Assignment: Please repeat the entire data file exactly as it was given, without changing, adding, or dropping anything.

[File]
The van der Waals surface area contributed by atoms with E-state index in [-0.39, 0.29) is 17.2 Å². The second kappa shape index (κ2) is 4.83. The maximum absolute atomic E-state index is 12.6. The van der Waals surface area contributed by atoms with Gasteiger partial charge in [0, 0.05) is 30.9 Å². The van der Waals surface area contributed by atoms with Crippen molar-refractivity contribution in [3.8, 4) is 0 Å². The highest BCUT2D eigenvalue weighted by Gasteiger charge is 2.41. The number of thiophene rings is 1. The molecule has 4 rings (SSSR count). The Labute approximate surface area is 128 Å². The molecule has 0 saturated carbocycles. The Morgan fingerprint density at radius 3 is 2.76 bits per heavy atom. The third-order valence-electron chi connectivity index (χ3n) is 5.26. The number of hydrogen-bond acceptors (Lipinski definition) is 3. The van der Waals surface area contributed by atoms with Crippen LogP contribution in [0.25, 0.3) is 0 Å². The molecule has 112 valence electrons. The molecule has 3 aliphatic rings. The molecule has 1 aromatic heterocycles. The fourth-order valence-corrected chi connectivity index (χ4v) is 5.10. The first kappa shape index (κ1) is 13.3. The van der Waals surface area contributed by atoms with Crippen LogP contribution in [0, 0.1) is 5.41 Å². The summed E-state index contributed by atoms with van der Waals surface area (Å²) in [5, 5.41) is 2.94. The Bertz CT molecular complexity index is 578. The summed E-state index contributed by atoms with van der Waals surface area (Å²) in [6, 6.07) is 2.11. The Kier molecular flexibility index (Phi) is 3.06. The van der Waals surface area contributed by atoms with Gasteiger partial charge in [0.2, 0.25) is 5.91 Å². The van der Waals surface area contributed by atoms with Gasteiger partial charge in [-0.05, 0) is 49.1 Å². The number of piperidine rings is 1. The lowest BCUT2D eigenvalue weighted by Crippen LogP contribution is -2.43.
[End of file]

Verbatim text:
The van der Waals surface area contributed by atoms with E-state index in [-0.39, 0.29) is 17.2 Å². The second kappa shape index (κ2) is 4.83. The maximum absolute atomic E-state index is 12.6. The van der Waals surface area contributed by atoms with Gasteiger partial charge in [0, 0.05) is 30.9 Å². The van der Waals surface area contributed by atoms with Crippen molar-refractivity contribution in [3.8, 4) is 0 Å². The highest BCUT2D eigenvalue weighted by Gasteiger charge is 2.41. The number of thiophene rings is 1. The molecule has 4 rings (SSSR count). The Labute approximate surface area is 128 Å². The molecule has 0 saturated carbocycles. The Morgan fingerprint density at radius 3 is 2.76 bits per heavy atom. The third-order valence-electron chi connectivity index (χ3n) is 5.26. The number of hydrogen-bond acceptors (Lipinski definition) is 3. The van der Waals surface area contributed by atoms with Crippen LogP contribution in [0.25, 0.3) is 0 Å². The molecule has 112 valence electrons. The molecule has 3 aliphatic rings. The molecule has 1 aromatic heterocycles. The fourth-order valence-corrected chi connectivity index (χ4v) is 5.10. The first kappa shape index (κ1) is 13.3. The van der Waals surface area contributed by atoms with Crippen LogP contribution in [0, 0.1) is 5.41 Å². The summed E-state index contributed by atoms with van der Waals surface area (Å²) in [5, 5.41) is 2.94. The Bertz CT molecular complexity index is 578. The summed E-state index contributed by atoms with van der Waals surface area (Å²) in [6, 6.07) is 2.11. The Kier molecular flexibility index (Phi) is 3.06. The van der Waals surface area contributed by atoms with Gasteiger partial charge in [0.2, 0.25) is 5.91 Å². The van der Waals surface area contributed by atoms with Gasteiger partial charge in [-0.05, 0) is 49.1 Å². The number of piperidine rings is 1. The lowest BCUT2D eigenvalue weighted by Crippen LogP contribution is -2.43.